Re: Rowling - an Inkling??
- --- In firstname.lastname@example.org, "Ernest Tomlinson" <thiophene@f...>
> As I see it, the distinguishing characteristics of thestretch
> Inklings weren't so much that they were Christians writing Christian
> books--not all of the Inklings' books were Christian, except if you
> the application of the adjective "Christian" almost tomeaninglessness--but
> that they were by and large academic men, well-read to a degreethat we
> products of American public schools can only dream about, andpossessed a
> profound knowledge and appreciation for the literature and myths ofthe
> past, especially Northern European mythology. I know little ofRowling
> outside of her writings, but I don't see much evidence for that sameInklings'
> profound learning and appreciation for mythology that flavors the
> fiction.I disagree. When I found out Rowling's degree was in Classics and
French, I was not at all surprised. Besides the obvious use of Latin
for spells, many of the characters' names have significance in Latin
or French (Malfoy = bad faith in Old French, unless my memory is off -
- I've been out of academia for some years). Malfoy's name may also
point to Spenser's villain Sansfoy in the Fairie Queene. Some of the
mythical beasts seem derived from medieval bestiaries; the hippogriph
might also come from Orlando Furioso. The revivifying cauldron in
Book 4 comes from the Mabinogion. She's obviously studied British
folklore, too -- the Grim comes from a common English legend alluded
to in Jane Eyre as the gittrash. The house-elves are brownies (they
disappear if you clothe them).
- Thank you, David, for putting this so aptly.
From: David S Bratman <dbratman@...>
Date: Sat, 01 Mar 2003 09:33:14 -0800
Subject: Re: [mythsoc] Rowling - an Inkling??
Lizzie, what do you mean? That writing in the spirit of the Inklings
should be currently pertinent? Lewis wouldn't think so. He says somewhere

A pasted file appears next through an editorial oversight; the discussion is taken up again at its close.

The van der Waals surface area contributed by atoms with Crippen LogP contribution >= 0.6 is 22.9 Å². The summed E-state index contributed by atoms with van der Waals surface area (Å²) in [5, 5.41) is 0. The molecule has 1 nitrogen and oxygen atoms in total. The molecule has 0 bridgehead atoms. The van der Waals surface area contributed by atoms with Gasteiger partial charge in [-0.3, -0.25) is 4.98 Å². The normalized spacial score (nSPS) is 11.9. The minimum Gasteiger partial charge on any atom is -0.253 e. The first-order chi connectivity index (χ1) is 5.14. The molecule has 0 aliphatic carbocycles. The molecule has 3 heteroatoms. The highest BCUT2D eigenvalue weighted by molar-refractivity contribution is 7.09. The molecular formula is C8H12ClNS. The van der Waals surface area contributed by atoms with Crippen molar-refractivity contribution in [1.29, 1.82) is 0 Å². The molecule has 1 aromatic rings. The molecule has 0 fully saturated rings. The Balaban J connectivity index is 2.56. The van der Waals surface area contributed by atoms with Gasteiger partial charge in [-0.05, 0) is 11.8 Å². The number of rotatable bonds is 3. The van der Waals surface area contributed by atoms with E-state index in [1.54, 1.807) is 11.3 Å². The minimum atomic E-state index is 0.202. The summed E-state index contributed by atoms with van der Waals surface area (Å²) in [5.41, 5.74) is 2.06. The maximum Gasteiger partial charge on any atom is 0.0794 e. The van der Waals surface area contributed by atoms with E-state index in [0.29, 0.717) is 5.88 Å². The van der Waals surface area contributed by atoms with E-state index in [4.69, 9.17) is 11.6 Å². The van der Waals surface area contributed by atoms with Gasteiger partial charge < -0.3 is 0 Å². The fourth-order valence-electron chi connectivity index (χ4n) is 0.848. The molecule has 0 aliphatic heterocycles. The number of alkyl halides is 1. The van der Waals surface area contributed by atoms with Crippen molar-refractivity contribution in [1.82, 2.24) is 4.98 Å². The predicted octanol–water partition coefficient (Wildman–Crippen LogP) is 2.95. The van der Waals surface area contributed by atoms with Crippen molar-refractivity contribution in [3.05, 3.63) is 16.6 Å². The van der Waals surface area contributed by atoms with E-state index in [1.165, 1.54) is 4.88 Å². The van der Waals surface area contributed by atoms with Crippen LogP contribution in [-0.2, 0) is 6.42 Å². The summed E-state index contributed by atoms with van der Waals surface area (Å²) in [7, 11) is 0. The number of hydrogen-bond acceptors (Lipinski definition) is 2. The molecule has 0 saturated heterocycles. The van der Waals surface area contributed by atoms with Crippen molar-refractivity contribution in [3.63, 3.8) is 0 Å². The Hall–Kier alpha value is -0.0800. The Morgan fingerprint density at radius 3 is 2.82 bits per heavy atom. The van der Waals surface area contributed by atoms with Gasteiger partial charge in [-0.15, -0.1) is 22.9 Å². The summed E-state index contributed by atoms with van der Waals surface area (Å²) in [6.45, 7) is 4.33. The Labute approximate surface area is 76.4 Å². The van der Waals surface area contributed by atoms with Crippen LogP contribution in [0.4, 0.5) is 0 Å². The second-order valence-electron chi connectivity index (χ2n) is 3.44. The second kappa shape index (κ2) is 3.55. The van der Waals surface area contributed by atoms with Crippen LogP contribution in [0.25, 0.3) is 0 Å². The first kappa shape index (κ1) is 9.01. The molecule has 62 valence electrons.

that nothing goes out of date faster than that which tries hardest to stay
up to date. (My own phrasing of this, conceived independently, is "Those
who live by the cutting edge die by the cutting edge.") The Inklings were
in search of what was eternally up to date, and that is why their 40 to 70
year old novels are still meaningful and read today. LOTR in particular
was considered by many to be ludicrously out of step with the current
concerns of the 1950s, but the Inklings suspected it would wear better than
many of the more typical cultural artifacts of the era, and they were
right. Those who admired it when it was new thought it would be a
masterpiece at any date.
That spirit is part of what I'm looking for when I'm searching for new
books in the spirit of the Inklings. I want books that would have been
just as good if they were published 50 years ago as they are now, because
those are the ones that will be just as good 50 years from now.
- David Bratman
At 07:23 AM 3/1/2003 -0500, Lizzie Triano wrote:
>I think it is worth discussing. I don't know what my opinion is on theYahoo! Groups Sponsor ADVERTISEMENT
>specific Rowling question, but I have long been developing the opinion that
>the Inkling Spirit today would be perhaps unrecognizable to the Inklings
>Then. After all, the churches probably are, post-Vatican-II and ordaining
>women priests, arguing the various sex and social justice issues, and all
>sorts of such things. There is surrealism and spirituality in the
>non-churched (which was of course true in the Victorian era), and there
>needs must be practicality and stuff in the church (which I would imagine
>there was among veteran Christians such as Tolkien, more than among today's
>peace-raised peoples). We are not hungry enough, we are too content. What
>would the Spirit tell stories about today?
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